I'm using AD8418 to detect a LD current, but it normally keep a minimum output about 4mV when on shunt current, the Rshunt is 0.1 ohm.
The output won't go all the way to zero volts, if you are using the configuration of fig27 in the datasheet.
The specs indicate the minimum voltage around 15mV with a 25k load, so 4mV would be a reasonable value .
Fig27 grounded operation will not accurately read currents near zero in the shunt.
You could possibly bias the output up a little bit if needed, by using a 100R resistor between ref1&ref2, tying ref 1 to GND, and ref2 to a 4.9k resistor to +5 , this will give a controlled 100.00mV at the output for zero current. You lose a bit of CMMR this way, but adding a 50ohm resistor in series with input+ will restore most of the CMRR.
BTW this is a nice chip, especially with the split references, it's much better than the classical approach using IA's and driven references, and always trying to stay in the CM envelope.
How are you configuring the AD8418? To what voltages are your references tied? What supply are you using?Can you provide your circuit schematic? If you are able to remove the shunt resistor, could you tie your inputs together and connect them to ground and check what you get at your output?
I was short Rshunt, but result same. My Vcc is 5v, the circuit is like fig 35 in the datasheet, the load change to LED and no clamp diode, Vref1 and 2 tie to GND.
OK it seems you don't understand how instrumentation amplifiers or difference amplifiers work.
With these types of amplifiers the output voltage is presented as the voltage between the "output pin" and the "reference pin"
The circuit of fig 35 when wired correctly, with vref1=5v, and vref2=0v will
The AD8418 is a bidirectional current sensor.
If you have a unidirection current, and want 0volt out for 0v , then there are other chips you should look at, all of these work by driving a variable current into (sometimes external load resistor)
If you google ZXCT1010 you will see a primitive version of this concept, as a starting point.
The AD8211 improves on it with much less drift and higher accuracy and lower offset.
An excellent description is (figure1) here: http://www.analog.com/library/analogdialogue/archives/44-12/high_side.pdf
you could also use a difference amp like the AD8267 , with an external transistor , and an external load resistor
so pins 1,2 go across your shunt, and pins 5 and 1 go across a tap on your output resistor, and pin6 drives the base/gate of the transistor, the emitter source pulls up the total output resistor.
So output resistor = 10k, with 100 ohm on top of this, then with say 20mv on the shunt, 20mV gets copied over to the 100ohm, which being in series with the 10k, produces 2V across this 10k resistor. (look up Howland current source to get some idea of the topology) , this arrangement will give you 0.00v out for 0v in, and even better, you can mount the 10k resistor a long way away (even 100mtrs) and not affect the accuracy.
Thank you for your advice,
My application is high size current sense, high size switch and unidirectional operation, so I referred fig 35 and set Vref1, Vref2 to ground together.By the way, I can't find IC AD8267, may be it is wrong part number.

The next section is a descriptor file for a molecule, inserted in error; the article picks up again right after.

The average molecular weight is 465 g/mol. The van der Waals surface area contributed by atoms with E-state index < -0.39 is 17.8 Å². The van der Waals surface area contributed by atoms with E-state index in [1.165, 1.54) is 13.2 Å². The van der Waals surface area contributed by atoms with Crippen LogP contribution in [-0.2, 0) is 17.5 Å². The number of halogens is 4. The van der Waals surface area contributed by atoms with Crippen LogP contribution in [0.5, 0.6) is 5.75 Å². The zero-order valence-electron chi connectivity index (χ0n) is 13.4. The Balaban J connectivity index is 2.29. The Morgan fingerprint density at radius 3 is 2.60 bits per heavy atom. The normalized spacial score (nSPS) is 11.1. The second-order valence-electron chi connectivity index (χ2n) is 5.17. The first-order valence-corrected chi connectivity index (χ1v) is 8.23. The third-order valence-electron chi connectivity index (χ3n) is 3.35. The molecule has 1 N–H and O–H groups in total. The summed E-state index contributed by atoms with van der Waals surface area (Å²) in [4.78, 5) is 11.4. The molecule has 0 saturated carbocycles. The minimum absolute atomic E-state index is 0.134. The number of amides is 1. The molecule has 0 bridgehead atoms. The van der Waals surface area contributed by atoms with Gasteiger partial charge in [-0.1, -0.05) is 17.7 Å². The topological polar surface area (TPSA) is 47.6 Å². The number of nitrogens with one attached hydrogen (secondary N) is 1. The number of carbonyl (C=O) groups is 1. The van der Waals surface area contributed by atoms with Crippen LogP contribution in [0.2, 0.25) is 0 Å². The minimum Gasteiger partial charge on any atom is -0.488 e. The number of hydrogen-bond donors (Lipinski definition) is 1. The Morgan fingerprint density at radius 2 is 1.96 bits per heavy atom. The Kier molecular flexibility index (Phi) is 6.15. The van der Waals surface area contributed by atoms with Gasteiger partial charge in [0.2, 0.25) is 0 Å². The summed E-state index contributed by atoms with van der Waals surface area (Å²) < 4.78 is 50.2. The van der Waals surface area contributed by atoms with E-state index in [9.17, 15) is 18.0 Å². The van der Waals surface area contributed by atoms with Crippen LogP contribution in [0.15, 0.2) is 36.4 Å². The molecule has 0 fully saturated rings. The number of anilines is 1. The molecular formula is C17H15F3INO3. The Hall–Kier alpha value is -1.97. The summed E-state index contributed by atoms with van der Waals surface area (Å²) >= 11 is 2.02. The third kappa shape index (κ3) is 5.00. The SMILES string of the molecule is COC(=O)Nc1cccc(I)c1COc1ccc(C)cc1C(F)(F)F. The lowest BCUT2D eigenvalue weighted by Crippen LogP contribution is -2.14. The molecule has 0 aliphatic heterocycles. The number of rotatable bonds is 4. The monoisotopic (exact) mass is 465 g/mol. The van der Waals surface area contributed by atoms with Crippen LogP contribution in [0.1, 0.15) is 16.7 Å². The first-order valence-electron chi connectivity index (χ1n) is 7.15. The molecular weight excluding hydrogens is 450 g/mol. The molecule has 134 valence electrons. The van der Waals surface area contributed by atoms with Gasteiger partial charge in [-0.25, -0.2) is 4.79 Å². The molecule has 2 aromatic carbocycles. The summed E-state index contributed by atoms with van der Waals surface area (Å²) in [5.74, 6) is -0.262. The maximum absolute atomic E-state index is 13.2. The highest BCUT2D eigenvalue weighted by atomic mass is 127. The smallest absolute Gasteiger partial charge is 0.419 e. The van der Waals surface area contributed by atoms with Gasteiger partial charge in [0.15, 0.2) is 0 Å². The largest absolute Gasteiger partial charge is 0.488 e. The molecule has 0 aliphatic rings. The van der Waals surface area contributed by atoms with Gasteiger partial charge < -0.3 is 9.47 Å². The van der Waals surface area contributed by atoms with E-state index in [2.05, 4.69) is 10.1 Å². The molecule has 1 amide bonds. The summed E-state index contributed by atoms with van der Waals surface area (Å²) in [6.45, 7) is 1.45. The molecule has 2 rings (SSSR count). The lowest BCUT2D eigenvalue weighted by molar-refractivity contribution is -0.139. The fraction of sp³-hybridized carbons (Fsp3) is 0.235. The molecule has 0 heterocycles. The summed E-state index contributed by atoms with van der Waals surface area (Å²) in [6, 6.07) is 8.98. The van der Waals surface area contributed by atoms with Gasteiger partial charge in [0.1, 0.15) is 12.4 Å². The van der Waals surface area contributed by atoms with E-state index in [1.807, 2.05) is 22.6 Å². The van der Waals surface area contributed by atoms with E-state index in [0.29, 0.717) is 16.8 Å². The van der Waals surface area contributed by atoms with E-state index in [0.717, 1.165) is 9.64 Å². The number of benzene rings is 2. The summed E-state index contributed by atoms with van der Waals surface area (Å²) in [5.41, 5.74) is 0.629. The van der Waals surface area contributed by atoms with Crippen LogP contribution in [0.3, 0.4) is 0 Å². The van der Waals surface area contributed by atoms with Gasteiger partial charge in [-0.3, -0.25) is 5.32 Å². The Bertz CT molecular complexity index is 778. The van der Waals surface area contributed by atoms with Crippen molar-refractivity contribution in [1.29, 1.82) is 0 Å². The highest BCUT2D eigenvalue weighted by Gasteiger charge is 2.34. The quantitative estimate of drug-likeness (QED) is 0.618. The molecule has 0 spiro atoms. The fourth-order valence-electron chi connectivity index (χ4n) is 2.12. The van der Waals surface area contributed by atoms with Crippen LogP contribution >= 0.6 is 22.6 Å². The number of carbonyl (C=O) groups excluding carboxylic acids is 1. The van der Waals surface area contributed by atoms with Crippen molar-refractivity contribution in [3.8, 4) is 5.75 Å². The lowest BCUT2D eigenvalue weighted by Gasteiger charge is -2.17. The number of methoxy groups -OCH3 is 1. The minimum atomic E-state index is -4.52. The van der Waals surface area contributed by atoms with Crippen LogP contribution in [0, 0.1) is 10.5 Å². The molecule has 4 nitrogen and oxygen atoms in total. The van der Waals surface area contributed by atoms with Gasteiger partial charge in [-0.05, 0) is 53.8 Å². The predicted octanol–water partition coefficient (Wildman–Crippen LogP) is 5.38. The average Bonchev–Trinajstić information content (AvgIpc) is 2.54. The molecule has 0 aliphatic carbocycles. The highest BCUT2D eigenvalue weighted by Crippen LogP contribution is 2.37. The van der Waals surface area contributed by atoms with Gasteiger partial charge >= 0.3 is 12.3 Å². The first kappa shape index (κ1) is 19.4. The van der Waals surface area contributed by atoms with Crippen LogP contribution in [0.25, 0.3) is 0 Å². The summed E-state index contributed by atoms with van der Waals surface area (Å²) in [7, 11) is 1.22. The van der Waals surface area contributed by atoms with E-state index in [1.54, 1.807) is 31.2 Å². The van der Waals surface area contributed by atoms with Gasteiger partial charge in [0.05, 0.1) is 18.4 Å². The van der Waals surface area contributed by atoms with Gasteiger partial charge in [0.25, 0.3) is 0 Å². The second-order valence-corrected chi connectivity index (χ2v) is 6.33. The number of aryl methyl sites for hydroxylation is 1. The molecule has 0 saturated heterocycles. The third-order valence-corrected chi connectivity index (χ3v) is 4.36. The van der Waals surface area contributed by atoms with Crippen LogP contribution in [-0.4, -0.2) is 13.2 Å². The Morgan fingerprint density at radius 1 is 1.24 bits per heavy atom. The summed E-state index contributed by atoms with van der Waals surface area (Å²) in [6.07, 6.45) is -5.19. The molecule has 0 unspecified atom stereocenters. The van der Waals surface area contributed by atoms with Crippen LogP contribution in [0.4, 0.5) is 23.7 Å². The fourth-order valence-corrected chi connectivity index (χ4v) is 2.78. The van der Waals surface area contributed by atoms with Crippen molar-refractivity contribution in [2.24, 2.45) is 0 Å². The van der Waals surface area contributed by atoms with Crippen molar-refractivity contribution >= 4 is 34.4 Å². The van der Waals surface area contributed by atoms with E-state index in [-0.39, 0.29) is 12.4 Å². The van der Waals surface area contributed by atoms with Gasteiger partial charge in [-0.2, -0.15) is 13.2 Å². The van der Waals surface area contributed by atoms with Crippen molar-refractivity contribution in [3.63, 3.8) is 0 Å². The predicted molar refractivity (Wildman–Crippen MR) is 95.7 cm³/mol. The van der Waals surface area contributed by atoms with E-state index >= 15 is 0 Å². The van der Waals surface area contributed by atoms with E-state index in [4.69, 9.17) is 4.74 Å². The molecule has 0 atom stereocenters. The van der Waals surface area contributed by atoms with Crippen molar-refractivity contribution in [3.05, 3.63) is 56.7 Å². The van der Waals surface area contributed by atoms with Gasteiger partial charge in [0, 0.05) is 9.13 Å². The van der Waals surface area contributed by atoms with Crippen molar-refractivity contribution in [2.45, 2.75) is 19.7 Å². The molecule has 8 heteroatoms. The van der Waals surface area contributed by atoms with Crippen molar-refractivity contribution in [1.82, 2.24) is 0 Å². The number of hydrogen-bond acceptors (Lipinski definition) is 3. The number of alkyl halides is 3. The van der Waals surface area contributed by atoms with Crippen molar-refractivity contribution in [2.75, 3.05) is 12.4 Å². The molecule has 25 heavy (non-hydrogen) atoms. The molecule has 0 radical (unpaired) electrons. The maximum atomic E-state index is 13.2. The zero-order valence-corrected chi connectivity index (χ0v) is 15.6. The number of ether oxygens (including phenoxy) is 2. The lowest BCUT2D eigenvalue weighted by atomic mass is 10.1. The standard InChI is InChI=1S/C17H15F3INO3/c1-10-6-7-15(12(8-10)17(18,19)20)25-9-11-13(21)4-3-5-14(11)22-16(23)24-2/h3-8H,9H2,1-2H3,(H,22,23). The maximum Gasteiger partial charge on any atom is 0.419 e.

Oops, dyslexic part number, its an AD8276 (just a difference amplifier).
If you google images of the Howland source, you get the general idea of the topology.
if want to get within millivolts of zero out for zero in, you need an emitter follower transistor at the output of the diff amp, so when the output (= transistor base) is < 0.5v , then the voltage on your load resistor will be the emitter voltage , which will be zero (as the transistor is cutoff). You can alternateively use a MOSFET for more accuracy.
Here is a very interesting and helpful handbook by AD ,
If you browse through (at least chapter 6) it will improve your understanding of In amps and diff amps.
Its pretty much everything you need to know all in the one place.
Ahh found a schematic with an output transistor buffer;
See figure 8 for the topology.
You just need Q1 and it's base and emitter resistors , (leave off all the other diodes and Q2).
Add a 100nF cap from pin9 to output sense if the circuit oscillates.
You can move the sense signals from RL to across R1 to make a Howland pump, probably make R1 bigger also, in this case RL can then be mounted remotely.
This topology has slightly compromised CMRR, but should be acceptable with a reasonably low RL (say 500R or 1k)
Do you have other solution for AD8418 current detect, except first suggestion. I don't want use more component to build this circuit.
For single supply, how to get output zero when input zero, at least the output can keep in uV level.
Achieving zero volts output on single supply is a Holy Grail of IC design.
Also achieving uV level of output error is almost impossible , with commercial grade designs, even with dual supplies. Even getting a ground potential that is within uV of nominal ground is difficult, most PCB's and wiring in any system that draws current and/or has temperature differentials of 10C will see variations of ground potential in the 1 to 10mV range.
If you look at the AD8418 datasheet, the input offset is +/-200uV , so with a gain of 20, this is an output offset of +/-4000uV.
The CMRR is 100dB at DC , this is 100,000:1 , so a 10v common mode input results in 100uV of apparent input signal or 2000uV at the output.
Given the set of impossible design constraints you have imposed on yourself, the best option is to load the output with a 470ohm resistor, this will drag the ouput closer to gnd (but the chip will run warmer as the output increases)
Or use a Jfet (in place of the resistor) in constant current mode (e.g. J202 or J175,J176, BFR31 , look for Idss~5mA) this behaves like ~100ohm pulldown near zero volts but like constant current load with several volts applied.
Thank bobsbots, I will try it.
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